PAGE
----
John Elwood reviews Monday’s relists. I’m today, so I’m going to be more summary than usual. The April calendar already appears to have a full complement of 12 cases, but the court in theory could add to it with this Friday’s grants. Admittedly, if it does so, petitioners won’t have the full 30 days to file reply briefs before oral argument. After this Friday, the court’s next scheduled conference isn’t until February 15 – almost a month from now. And any cases granted at that conference will ...
Tags: Texas, Featured, Supreme Court, Law, Congress, Virginia, New York City, Freedom, Alabama, Indiana, Dhs, United States, House Of Representatives, Kansas, Louisiana, Nielsen

Opinion analysis: Justices uphold arbitration exemption for transportation workers in rare victory for arbitration opponents

Arbitration month at the Supreme Court continued this morning with the unanimous decision in New Prime Inc. v. Oliveira – following by a single week the unanimous decision in Henry Schein v. Archer & White Sales. New Prime, though, is anything but business as usual: Justice Neil Gorsuch’s opinion for a unanimous court rejects a claim for arbitration for the first time in a string of more than a dozen of the Supreme Court’s cases stretching back more than a decade. Indeed, I doubt the court has r...
Tags: Featured, Supreme `` Court, Law, Congress, United States, Ruth Bader Ginsburg, Thomas, Henry Schein, John Roberts, Ginsburg, Kavanaugh, INS, Oliveira, Gorsuch, Merits Cases, Chadha

Argument analysis: When is the government not really the government for immunity from tort liability?

In Thacker v. Tennessee Valley Authority, the government contends (and the lower courts agreed) that the TVA should be immune from tort liability to shield executive policy-making, even when the TVA is engaged in arguably commercial activity. The petitioner, Gary Thacker, argues that an entirely different analysis applies to the TVA, which Congress has made broadly subject to suit without expressly preserving policy immunity. Ann O’Connell Adams, assistant to the U.S. solicitor general (Art Li...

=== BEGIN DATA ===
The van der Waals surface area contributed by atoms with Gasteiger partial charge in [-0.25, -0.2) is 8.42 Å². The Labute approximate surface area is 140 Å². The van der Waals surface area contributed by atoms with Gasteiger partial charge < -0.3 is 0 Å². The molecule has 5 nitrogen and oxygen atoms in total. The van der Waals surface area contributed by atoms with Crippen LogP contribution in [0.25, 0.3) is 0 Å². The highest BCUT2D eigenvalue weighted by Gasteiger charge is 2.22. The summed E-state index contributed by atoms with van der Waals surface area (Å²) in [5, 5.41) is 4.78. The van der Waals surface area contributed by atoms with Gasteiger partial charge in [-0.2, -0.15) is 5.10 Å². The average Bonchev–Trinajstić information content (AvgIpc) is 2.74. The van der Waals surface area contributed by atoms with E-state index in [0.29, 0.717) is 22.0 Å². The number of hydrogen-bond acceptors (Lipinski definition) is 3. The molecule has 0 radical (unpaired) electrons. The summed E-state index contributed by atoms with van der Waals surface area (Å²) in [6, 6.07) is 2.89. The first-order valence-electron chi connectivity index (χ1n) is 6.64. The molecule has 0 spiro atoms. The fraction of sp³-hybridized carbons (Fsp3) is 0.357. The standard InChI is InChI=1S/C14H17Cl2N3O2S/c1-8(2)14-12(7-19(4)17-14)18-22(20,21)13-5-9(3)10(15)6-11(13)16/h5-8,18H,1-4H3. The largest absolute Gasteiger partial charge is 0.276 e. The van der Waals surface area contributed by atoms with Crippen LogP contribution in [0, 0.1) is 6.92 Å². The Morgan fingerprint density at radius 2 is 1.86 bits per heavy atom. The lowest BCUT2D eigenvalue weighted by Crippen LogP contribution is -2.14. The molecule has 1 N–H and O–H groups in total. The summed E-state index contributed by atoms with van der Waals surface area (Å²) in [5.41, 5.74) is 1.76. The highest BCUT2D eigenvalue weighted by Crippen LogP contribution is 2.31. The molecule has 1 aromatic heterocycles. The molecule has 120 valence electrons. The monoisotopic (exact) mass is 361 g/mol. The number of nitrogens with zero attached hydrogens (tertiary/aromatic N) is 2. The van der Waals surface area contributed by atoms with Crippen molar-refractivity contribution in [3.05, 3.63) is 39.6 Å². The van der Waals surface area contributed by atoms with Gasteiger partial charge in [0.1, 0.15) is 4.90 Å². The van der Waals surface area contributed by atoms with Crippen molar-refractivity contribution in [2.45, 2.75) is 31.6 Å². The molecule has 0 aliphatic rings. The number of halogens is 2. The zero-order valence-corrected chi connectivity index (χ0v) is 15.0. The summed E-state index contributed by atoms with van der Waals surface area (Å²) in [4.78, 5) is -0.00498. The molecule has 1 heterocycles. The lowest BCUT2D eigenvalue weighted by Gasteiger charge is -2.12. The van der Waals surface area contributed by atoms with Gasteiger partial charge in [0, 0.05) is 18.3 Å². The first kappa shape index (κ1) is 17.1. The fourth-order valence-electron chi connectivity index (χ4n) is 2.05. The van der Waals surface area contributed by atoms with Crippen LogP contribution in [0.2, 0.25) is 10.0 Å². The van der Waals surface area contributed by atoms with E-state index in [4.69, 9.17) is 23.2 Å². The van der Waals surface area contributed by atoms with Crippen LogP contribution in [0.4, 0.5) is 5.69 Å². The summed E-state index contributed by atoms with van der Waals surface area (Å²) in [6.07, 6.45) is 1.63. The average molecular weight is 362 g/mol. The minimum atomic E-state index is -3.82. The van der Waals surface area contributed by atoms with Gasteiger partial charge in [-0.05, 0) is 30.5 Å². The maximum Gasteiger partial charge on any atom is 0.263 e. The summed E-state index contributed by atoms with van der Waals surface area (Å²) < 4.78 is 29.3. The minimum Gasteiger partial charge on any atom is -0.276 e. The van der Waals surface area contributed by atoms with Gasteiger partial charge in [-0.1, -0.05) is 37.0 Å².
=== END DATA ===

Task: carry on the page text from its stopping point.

Tags: Featured, Supreme Court, Law, Congress, United States, Adams, Sonia Sotomayor, TVA, John Roberts, Roberts, Alito, Rouse, Tennessee River, Sotomayor, Stephen Breyer, Breyer

Argument analysis: Quiescent bench dubious about broad fee awards in copyright cases

The week’s second argument, Rimini Street v. Oracle USA, has the justices considering the scope of fees available to a prevailing party in litigation under the federal Copyright Act. Sitting for the second week without Justice Ruth Bader Ginsburg, the bench was remarkably quiescent. To the extent the justices evinced any strong interest in the case, they seemed skeptical about allowing broad fee awards. The case calls for a reading of Section 505 of the Copyright Act, which defines the recove...
Tags: Featured, Law, Congress, Court, Ruth Bader Ginsburg, Paul Clement, Sonia Sotomayor, John Roberts, Perry, Roberts, Sotomayor, Elena Kagan, Kagan, RIMINI, Clement, Mark Perry

What the Bible Says About Contraception

When we Catholics defend our Church’s teaching about contraception, we almost always use philosophical arguments that appeal to the natural law without relying on God or revelation. These kinds of arguments are great, as they can appeal to people of any faith (or even no faith), but there is another approach we can take as well, one that is particularly helpful when discussing the issue with other Christians: we can look to the teaching of Scripture on the subject. The Bible does not explicitly ...